The US Environmental Protection Agency (EPA) turns 50 this year, but scientists and environmentalists see little reason to celebrate. In the middle of a global pandemic that is making world leaders scramble to protect citizens and restart economies, the agency’s leadership is pressing forward with controversial efforts to roll back environmental regulations and fundamentally alter the way in which science is used to craft policy.
In the past month alone, the agency has dialled down regulations on automobile emissions and fuel efficiency put in place under former president Barack Obama; it has weakened rules on mercury and other pollutants emitted by power plants; and it has shied away from strengthening standards to reduce fine-particle air pollution.
“This is an extremely aggressive agenda,” says Betsy Southerland, who spent more than three decades as an EPA official before retiring in protest against the current administration’s policies in 2017. By Southerland’s latest tally, the EPA has targeted more than 80 rules for revision or elimination in just over three years, without providing any evidence that the underlying science has changed.
But she and many others think that this is just the beginning of a regulatory overhaul that could hamstring future administrations’ attempts to craft health and environmental safeguards. Here, Nature looks at three recent decisions and two pending policy changes that could have a lasting impact.
Two rollbacks on emissions
At the end of March, President Donald Trump's administration finalized a plan to scale back targets for automobile-emissions reductions from 5% per year to 1.5%, a change that the EPA acknowledges could result in an extra 867 million tonnes of carbon dioxide being released into the atmosphere by vehicles sold over the next decade.
In mid-April, the EPA released another rule, targeting Obama-era mercury-emissions standards for power plants. Although the agency left the original regulatory limits in place, it adjusted how the rules’ costs and benefits are calculated, weakening their economic justification. The original price tag reported for the 2011 regulation took into account health benefits from a reduction in particulate matter that would accompany cuts to mercury emissions.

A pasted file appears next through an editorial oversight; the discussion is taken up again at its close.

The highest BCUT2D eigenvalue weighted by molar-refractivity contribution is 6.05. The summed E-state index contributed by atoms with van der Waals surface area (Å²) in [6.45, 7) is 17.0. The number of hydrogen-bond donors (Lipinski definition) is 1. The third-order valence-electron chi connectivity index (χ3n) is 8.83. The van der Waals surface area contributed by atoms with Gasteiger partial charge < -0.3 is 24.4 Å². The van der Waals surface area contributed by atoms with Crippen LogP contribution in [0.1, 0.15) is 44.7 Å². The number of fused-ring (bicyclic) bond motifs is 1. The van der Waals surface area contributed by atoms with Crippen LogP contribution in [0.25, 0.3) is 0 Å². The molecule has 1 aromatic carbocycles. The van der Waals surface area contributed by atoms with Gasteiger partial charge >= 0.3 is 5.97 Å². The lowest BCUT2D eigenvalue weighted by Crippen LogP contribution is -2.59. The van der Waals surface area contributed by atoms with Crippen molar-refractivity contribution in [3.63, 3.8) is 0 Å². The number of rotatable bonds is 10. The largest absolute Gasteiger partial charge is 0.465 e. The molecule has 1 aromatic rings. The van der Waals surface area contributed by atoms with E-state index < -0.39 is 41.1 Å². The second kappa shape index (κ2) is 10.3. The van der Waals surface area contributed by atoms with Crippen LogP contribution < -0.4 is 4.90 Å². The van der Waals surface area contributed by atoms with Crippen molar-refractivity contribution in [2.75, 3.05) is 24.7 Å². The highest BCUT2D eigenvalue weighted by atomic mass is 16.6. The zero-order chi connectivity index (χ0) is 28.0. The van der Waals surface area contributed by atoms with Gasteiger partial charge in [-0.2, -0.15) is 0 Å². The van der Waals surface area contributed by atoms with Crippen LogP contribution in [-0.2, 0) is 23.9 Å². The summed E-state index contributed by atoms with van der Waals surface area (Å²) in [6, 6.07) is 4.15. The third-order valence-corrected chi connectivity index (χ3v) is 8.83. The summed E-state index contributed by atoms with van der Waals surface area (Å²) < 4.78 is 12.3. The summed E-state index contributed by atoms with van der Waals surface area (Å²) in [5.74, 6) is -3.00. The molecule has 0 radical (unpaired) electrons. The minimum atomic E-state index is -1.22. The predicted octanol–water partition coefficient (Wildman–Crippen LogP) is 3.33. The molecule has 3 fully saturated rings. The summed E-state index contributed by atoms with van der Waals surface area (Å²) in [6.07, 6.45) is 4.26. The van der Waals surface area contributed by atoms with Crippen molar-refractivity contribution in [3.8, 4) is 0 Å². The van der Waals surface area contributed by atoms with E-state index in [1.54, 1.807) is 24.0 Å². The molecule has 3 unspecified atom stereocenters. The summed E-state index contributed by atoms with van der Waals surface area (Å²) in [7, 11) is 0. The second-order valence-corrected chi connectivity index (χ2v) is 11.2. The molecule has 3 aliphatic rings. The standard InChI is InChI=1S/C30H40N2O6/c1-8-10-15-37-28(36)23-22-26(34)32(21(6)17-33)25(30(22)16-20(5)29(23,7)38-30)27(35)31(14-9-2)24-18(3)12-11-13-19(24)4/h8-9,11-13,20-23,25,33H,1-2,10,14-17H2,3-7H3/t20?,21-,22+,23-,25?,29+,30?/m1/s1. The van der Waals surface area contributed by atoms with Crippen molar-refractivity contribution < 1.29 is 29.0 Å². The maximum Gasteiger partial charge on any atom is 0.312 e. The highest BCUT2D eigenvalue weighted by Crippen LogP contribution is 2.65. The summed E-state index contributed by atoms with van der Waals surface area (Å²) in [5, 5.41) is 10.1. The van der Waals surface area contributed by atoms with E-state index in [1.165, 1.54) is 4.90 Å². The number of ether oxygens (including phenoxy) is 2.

Taking these out of the equation makes the rule seem more expensive, says David Spence, a political scientist and law scholar at the University of Texas at Austin. It also sets a precedent that could undermine the mercury rule and others.
Planned inaction on particulates
Even more alarming, public-health experts say, was a decision on fine-particle pollution that EPA administrator Andrew Wheeler announced in mid-April. In that case, the EPA went against the advice of its own staff and many academic scientists by leaving the current standards in place — in spite of evidence that reducing such pollution could save thousands of lives each year1.
In a report issued last September, EPA staff charged with reviewing the literature cited epidemiological and other evidence that would support cutting the maximum allowed average level of fine particulate matter from 12 micrograms per cubic metre of air to between 8 and 10.
The regulatory process that prevented that change was tipped toward the interests of polluters from the outset, with little to no independent scientific oversight, says Christopher Frey, an environmental engineer at North Carolina State University in Raleigh. Frey formerly chaired the EPA’s scientific advisory committee on clean air, and was a member of a review panel for the issue that was disbanded in October 2018.